2. Talk about the decision to blog about the study as well.

Why blog? Because, assuming that this IS an important area for research to change the lives of real people, then it is absolutely critical to educate, inform, and openly dialogue about the risks and benefits of personal genomics. Some people I talk with are quite worried about some aspects, while others aren’t even thinking about potential risks! I’m in the middle. I know there are risks, I’m aware that the benefits we hope for in the long term aren’t here yet, but I believe we have to start somewhere to get where I hope we’re going, and someone has to take the risks to hopefully shift the balance.

I hope that the more of us do this, and talk about it, that this will help other patients and individuals think through why they would or would not want to learn this. Also, while I am enormously impressed with the WeConsent.Us website for its information about the risks and benefits of personal genomics and sharing personal data, there is something about telling a story from a real person in their own words that has more impact. Hopefully my own thoughts and story will enrich what WeConsent.Us is doing.

3. You recently received your genetic results. What’s that been like?

Frankly, the results so far have been pretty disappointing. There are two branches of the study, one using the testing service Pathway Genomics, and the other using the testing service 23andMe. Each of the two companies runs saliva scans for different conditions, as well as other information. The primary conditions of interest for me were not included in the scan by Pathway Genomics. The results were interesting, but not very relevant. What was most interesting is that, according to the results, for the flock of conditions that run in my family, I am not at risk for ANY of them, including some I am already diagnosed as having. That seems rather surprising, so I am puzzling this over. I suspect that these are actually related to the core condition [celiac disease] that the scan didn’t include.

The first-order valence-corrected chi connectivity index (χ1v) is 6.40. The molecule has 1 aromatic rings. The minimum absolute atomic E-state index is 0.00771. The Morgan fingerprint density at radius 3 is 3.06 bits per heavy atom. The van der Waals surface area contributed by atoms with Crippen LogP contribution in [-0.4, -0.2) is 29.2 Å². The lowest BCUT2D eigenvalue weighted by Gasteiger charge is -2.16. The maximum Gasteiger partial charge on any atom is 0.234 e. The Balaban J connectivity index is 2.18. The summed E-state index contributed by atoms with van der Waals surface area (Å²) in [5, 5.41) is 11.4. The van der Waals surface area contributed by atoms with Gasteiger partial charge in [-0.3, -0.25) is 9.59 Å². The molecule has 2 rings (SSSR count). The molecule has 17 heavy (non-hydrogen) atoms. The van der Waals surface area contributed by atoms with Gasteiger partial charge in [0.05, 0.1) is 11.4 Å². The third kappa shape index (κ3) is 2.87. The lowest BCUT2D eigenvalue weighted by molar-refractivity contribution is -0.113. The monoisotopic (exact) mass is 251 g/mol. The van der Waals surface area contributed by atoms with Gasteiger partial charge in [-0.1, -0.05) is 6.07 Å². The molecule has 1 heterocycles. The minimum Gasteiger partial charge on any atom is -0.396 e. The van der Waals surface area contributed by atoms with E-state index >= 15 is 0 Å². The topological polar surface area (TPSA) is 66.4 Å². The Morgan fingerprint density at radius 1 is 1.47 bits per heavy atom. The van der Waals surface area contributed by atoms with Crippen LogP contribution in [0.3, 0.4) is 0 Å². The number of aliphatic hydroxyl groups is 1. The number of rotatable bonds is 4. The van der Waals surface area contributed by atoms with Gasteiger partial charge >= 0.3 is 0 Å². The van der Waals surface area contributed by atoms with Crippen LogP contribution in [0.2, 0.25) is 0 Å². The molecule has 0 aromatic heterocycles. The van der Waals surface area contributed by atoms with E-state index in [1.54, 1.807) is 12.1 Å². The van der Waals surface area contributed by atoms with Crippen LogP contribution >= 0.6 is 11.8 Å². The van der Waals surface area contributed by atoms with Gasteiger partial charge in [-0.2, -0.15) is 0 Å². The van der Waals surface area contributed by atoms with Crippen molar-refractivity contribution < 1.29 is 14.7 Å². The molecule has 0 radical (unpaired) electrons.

I am also a little worried that if I share my test results with my doctors, and the results show that I “don’t have” or am not at risk for these various conditions that run in my family, that the healthcare team might be less vigilant in monitoring these. Because of worrying about the risks of my healthcare team misunderstanding the results and needing the celiac test, I decided to actually spend my own money on getting the other [23andMe] scan. I’m nervous about the money, but I really feel that the information from the one test is incomplete without the other, and the risks of the incomplete information undermine the value of the original test.

4. At PatientsLikeMe, you’ve been able to chat with other PGen study participants in the forum. What have you gained from that?

The forum conversations have been fascinating! It is really interesting seeing what sort of questions other people have, their reasons, their assumptions, the information that they bring to the table. Many of the conversations there have triggered new questions for me, and opportunities to learn more.

5. If you had to pick one key takeaway from participating, what would it be?

We aren’t “there” yet, but if we ever want to get “there,” we need to start somewhere, and that’s here and now.